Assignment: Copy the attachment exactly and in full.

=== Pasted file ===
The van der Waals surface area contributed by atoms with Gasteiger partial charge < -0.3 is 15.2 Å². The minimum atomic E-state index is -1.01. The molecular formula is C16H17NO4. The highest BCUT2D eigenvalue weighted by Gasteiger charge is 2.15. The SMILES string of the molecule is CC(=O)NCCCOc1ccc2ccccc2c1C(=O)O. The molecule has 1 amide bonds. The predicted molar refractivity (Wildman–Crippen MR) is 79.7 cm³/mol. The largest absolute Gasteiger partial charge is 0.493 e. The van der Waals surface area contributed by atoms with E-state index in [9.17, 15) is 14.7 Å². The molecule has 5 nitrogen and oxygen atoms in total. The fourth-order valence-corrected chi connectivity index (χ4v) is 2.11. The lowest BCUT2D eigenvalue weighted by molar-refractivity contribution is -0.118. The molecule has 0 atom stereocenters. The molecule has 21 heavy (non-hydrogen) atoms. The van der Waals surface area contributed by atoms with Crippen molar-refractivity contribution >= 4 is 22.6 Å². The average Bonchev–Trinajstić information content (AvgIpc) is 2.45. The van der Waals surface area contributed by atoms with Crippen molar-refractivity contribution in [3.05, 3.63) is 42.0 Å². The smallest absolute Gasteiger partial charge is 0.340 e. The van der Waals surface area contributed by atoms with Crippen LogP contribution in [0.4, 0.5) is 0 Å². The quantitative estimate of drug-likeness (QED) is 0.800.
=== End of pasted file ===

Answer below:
The van der Waals surface area contributed by atoms with Gasteiger partial charge < -0.3 is 15.2 Å². The minimum atomic E-state index is -1.01. The molecular formula is C16H17NO4. The highest BCUT2D eigenvalue weighted by Gasteiger charge is 2.15. The SMILES string of the molecule is CC(=O)NCCCOc1ccc2ccccc2c1C(=O)O. The molecule has 1 amide bonds. The predicted molar refractivity (Wildman–Crippen MR) is 79.7 cm³/mol. The largest absolute Gasteiger partial charge is 0.493 e. The van der Waals surface area contributed by atoms with E-state index in [9.17, 15) is 14.7 Å². The molecule has 5 nitrogen and oxygen atoms in total. The fourth-order valence-corrected chi connectivity index (χ4v) is 2.11. The lowest BCUT2D eigenvalue weighted by molar-refractivity contribution is -0.118. The molecule has 0 atom stereocenters. The molecule has 21 heavy (non-hydrogen) atoms. The van der Waals surface area contributed by atoms with Crippen molar-refractivity contribution >= 4 is 22.6 Å². The average Bonchev–Trinajstić information content (AvgIpc) is 2.45. The van der Waals surface area contributed by atoms with Crippen molar-refractivity contribution in [3.05, 3.63) is 42.0 Å². The smallest absolute Gasteiger partial charge is 0.340 e. The van der Waals surface area contributed by atoms with Crippen LogP contribution in [0.4, 0.5) is 0 Å². The quantitative estimate of drug-likeness (QED) is 0.800.